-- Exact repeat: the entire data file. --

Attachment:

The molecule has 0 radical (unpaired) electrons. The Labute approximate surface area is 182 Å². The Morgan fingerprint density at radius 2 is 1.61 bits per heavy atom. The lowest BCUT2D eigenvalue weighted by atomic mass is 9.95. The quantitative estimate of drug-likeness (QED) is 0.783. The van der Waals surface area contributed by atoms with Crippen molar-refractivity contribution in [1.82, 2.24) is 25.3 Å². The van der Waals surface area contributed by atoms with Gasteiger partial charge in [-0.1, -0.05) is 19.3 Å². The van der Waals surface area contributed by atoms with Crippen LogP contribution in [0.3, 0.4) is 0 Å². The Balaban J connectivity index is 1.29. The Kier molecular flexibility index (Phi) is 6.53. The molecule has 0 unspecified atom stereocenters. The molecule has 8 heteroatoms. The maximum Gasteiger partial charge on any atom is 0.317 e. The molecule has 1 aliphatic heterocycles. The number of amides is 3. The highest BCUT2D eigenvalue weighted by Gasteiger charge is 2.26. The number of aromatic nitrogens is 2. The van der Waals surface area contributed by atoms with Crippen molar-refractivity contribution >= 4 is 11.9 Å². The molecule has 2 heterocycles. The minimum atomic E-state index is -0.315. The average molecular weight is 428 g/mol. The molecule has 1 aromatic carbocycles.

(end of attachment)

The molecule has 0 radical (unpaired) electrons. The Labute approximate surface area is 182 Å². The Morgan fingerprint density at radius 2 is 1.61 bits per heavy atom. The lowest BCUT2D eigenvalue weighted by atomic mass is 9.95. The quantitative estimate of drug-likeness (QED) is 0.783. The van der Waals surface area contributed by atoms with Crippen molar-refractivity contribution in [1.82, 2.24) is 25.3 Å². The van der Waals surface area contributed by atoms with Gasteiger partial charge in [-0.1, -0.05) is 19.3 Å². The van der Waals surface area contributed by atoms with Crippen LogP contribution in [0.3, 0.4) is 0 Å². The Balaban J connectivity index is 1.29. The Kier molecular flexibility index (Phi) is 6.53. The molecule has 0 unspecified atom stereocenters. The molecule has 8 heteroatoms. The maximum Gasteiger partial charge on any atom is 0.317 e. The molecule has 1 aliphatic heterocycles. The number of amides is 3. The highest BCUT2D eigenvalue weighted by Gasteiger charge is 2.26. The number of aromatic nitrogens is 2. The van der Waals surface area contributed by atoms with Crippen molar-refractivity contribution >= 4 is 11.9 Å². The molecule has 2 heterocycles. The minimum atomic E-state index is -0.315. The average molecular weight is 428 g/mol. The molecule has 1 aromatic carbocycles.